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October 17, 2000
LAKE MANASSAS, VIRGINIA
JAMES CRAMER: I'd like to welcome you to our first Presidents Cup press conference this
week. We have six members of the International Team, the defending Champions of the cup.
I'd like to introduce, starting here, with Steve Elkington, Greg Norman, Robert Allenby,
Michael Campbell, Stuart Appleby, and Vijay Singh. If we have any questions, we'd like to
Q. I'd like to get some perspective from someone that may have been on previous teams,
what it's like being a rookie, first time around to having experience and being there
GREG NORMAN: I think the most shining thing about the International Team is their
camaraderie we have. I've said this over the years, whether you're a rookie or been on the
team every time, we have great chemistry, doesn't matter whether you're from New Zealand,
Fiji, South Africa, Japan, our chemistry is phenomenal. I think Vijay hit the nail on the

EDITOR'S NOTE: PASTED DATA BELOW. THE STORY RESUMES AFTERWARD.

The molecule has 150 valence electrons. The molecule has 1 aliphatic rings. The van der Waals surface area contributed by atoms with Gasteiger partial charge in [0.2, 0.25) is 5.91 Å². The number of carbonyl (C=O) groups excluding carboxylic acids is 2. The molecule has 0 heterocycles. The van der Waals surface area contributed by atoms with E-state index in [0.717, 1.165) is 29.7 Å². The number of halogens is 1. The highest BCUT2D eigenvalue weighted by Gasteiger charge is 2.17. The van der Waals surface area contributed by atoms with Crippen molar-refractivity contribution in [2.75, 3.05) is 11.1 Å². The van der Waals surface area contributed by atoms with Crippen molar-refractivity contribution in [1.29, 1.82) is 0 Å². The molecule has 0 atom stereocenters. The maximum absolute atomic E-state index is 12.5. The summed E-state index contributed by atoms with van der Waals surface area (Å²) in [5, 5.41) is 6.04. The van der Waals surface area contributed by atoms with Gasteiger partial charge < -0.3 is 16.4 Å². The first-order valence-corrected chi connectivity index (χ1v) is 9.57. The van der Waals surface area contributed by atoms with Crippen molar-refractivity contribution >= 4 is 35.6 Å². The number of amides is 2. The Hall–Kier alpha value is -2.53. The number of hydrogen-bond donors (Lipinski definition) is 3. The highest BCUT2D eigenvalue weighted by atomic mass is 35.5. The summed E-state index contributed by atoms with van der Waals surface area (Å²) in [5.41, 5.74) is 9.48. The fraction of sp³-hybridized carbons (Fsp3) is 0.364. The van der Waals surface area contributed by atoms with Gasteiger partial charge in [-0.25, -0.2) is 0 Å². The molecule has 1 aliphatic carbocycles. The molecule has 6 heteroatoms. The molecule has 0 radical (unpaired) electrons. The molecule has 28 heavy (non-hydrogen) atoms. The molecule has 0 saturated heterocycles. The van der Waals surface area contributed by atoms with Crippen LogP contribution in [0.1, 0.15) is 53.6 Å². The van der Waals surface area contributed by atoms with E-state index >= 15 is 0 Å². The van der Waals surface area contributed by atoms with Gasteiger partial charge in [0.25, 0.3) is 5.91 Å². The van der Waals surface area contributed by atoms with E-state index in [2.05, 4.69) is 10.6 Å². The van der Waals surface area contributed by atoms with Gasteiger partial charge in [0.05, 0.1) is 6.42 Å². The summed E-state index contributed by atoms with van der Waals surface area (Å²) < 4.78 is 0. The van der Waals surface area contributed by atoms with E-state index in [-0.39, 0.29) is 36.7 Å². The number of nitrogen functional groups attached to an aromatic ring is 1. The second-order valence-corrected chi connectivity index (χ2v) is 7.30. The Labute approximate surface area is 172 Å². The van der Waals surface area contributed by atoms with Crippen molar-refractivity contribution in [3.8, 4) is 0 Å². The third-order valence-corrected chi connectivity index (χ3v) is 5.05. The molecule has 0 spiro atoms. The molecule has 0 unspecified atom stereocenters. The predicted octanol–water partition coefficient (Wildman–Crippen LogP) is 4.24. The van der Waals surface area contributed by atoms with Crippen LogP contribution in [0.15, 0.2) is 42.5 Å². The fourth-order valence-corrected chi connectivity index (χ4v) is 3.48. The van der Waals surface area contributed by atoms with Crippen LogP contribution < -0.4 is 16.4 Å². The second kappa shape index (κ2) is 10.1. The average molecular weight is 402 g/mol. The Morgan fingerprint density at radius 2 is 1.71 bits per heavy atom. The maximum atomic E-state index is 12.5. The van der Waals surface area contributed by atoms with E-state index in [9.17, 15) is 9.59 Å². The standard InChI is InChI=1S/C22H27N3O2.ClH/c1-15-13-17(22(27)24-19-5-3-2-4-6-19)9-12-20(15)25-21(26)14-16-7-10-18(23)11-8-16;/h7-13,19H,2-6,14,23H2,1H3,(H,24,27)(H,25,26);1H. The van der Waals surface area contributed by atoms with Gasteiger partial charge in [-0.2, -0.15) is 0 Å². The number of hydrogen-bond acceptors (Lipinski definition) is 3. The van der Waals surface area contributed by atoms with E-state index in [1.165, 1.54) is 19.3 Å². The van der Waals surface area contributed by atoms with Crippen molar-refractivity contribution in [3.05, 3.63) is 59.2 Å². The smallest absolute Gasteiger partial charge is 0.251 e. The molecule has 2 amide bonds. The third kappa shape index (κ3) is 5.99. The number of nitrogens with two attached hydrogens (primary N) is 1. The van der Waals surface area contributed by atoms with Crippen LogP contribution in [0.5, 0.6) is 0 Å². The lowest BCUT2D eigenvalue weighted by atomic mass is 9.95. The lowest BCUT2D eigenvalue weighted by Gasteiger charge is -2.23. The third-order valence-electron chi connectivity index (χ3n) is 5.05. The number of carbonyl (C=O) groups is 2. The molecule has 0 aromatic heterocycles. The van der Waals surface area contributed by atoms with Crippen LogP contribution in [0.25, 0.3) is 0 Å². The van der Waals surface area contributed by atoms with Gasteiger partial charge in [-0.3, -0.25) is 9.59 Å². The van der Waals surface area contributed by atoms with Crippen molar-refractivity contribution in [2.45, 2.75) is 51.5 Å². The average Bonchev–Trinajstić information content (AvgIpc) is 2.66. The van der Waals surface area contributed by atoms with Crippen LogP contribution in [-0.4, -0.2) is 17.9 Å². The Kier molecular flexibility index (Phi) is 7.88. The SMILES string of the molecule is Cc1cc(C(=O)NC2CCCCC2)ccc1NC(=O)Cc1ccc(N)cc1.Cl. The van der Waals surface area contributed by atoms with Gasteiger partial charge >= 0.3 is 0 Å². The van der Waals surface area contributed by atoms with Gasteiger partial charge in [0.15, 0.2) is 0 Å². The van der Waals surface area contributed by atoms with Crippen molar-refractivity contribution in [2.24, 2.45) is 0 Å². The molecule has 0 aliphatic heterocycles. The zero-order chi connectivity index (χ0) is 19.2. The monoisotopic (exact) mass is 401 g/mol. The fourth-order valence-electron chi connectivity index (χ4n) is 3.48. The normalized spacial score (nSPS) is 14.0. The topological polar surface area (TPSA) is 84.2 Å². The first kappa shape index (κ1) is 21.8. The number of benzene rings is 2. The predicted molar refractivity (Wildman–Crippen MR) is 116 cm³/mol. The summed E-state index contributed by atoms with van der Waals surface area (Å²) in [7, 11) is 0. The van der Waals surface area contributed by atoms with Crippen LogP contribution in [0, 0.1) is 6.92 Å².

head, the difference between us and the American team is we have more color on our team.
But there's the spirit of what we have within our shop. And our bus trips are great, we're
always joking, he's the dirty joke teller with Nick Price. And right across the get-go.
When you're a rookie, we try to embrace them and make sure this is no different than
anything else. It doesn't matter what country you come from, we're playing under the same
flag all week, and it's up to us to make everybody feel as comfortable as they can.
Q. There's been a lot of talk over the years, and particularly after the experience in
Melbourne that the Americans are a little bit disinterested, that they don't take this
quite as seriously as they do "you know what." I wonder about your thoughts. Do
you sense that at all?
STUART APPLEBY: Do I sense that? I don't talk to them about it, it doesn't really
bother me, I'm not -- the I know they have two cups to play for, they've each got a cup to
play for. It's another thing to throw into the schedule, but I think it's extremely
important, we won it last year, and certainly I've never had a feeling -- last year, last
time -- had a feeling like that. My first year and Australia was awesome. I don't know how
you can say I can't be sort of bothered or don't have nothing but a hundred percent